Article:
“Wardrobe orphans” is what I call garments that have been sitting in my closet unworn forever, because they don’t fit my style or none of my other clothes. My recent closet cleanout forced me to review them all one by one.

This H&M shirt was thrifted back in my blonde-hair-days, but ever since I went redhead, the pale yellow stripes look strange on me. The lace details were super lovely though, so it was time to give this shirt a little makeover.

I basically just unpicked the lace and cut the shirt parts from new fabric. Sadly, the original parts either stretched during unpicking or were poorly cut in the first place. So my beloved Plantain pattern served as a base, minus the parts where the lace would go.

Birch Fabrics Feather Print Shirt | naehzimmerblog.de

Pattern:loosely based on the Plantain T-Shirt by Deer and Doe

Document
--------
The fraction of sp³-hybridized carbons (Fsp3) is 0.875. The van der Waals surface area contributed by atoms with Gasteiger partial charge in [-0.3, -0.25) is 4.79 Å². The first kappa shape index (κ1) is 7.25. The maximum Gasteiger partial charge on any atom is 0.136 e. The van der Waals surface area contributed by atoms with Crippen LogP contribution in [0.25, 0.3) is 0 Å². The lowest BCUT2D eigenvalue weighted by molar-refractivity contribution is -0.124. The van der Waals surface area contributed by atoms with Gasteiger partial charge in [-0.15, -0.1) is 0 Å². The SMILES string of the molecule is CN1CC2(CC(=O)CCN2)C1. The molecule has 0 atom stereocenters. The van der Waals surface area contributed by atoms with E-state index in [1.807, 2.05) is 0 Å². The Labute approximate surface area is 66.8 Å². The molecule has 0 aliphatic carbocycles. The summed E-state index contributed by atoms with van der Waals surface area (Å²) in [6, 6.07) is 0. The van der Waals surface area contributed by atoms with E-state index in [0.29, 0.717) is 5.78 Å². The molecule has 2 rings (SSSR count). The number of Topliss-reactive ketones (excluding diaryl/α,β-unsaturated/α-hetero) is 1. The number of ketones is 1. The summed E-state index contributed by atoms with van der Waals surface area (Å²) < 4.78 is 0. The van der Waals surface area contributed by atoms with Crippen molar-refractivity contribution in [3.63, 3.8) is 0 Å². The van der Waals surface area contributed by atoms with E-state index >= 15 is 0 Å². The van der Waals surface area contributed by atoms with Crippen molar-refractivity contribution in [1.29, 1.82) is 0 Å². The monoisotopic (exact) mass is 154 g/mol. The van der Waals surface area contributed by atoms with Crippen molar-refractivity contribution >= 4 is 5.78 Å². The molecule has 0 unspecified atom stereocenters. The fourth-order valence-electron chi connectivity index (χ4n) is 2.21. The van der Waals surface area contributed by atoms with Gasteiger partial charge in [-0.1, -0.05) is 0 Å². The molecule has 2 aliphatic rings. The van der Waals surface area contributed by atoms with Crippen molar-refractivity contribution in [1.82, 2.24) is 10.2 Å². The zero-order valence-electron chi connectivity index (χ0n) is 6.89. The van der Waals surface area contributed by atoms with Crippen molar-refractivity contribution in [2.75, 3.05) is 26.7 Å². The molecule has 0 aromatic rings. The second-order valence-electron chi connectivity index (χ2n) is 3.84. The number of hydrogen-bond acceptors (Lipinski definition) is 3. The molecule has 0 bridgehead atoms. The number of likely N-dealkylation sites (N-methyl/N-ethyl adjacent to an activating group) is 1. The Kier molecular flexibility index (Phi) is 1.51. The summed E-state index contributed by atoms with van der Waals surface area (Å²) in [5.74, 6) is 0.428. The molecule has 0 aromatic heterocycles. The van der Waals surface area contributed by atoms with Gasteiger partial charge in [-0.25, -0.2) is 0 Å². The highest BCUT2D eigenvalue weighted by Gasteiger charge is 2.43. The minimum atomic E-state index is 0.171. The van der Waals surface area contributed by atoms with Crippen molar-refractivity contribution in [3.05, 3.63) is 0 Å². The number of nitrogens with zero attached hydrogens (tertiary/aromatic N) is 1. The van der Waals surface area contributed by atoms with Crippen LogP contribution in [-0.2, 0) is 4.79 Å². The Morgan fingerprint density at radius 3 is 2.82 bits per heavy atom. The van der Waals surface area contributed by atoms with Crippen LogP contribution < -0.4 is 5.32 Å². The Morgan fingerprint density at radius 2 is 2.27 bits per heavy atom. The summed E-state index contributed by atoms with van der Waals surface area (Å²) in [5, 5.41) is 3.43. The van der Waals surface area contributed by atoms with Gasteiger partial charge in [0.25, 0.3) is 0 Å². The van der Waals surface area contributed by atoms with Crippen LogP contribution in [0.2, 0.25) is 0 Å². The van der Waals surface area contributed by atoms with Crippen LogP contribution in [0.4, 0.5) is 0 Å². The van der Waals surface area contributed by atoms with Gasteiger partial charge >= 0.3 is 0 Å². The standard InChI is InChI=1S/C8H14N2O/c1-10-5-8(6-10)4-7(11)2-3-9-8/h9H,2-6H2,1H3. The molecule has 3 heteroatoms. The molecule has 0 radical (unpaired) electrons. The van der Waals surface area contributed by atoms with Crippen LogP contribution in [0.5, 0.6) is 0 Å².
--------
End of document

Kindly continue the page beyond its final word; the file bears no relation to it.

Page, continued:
Material:– lace yoke from an old H&M shirt
– organic cotton interlock (“Feathers” by Birch Fabrics in mineral), bought online at Frau Tulpe
Alterations:Took in the sides to save fabric
Feather Print Shirt: Sleeve Detail | naehzimmerblog.de

There was no more jersey left in my stash, so I granted myself an exception from The Year of Destashing and bought this beautiful interlock from Birch Fabrics (they’re also the ones with the deer prints).How cool is it that those beautiful prints aren’t exclusively made in quilting cottons anymore? I just don’t understand why they have to keep the 44 inch width as well. That’s just annoying.

Because of the 44 inch width, cutting the pieces took some mad accuracy skills – there was not a single milimeter left between the edges of the front and the back piece.

It also required my version of the Plantain pattern with the sides taken in. I managed to squeeze everything on 1 meter of fabric which left me with a piece that was around 35*75 cm big.

It’s always amazing how a few changes to a garment can turn it from “wardrobe orphan” to wardrobe staple.
Do you have any “wardrobe orphans”?

Feather Print Shirt: Back | naehzimmerblog.de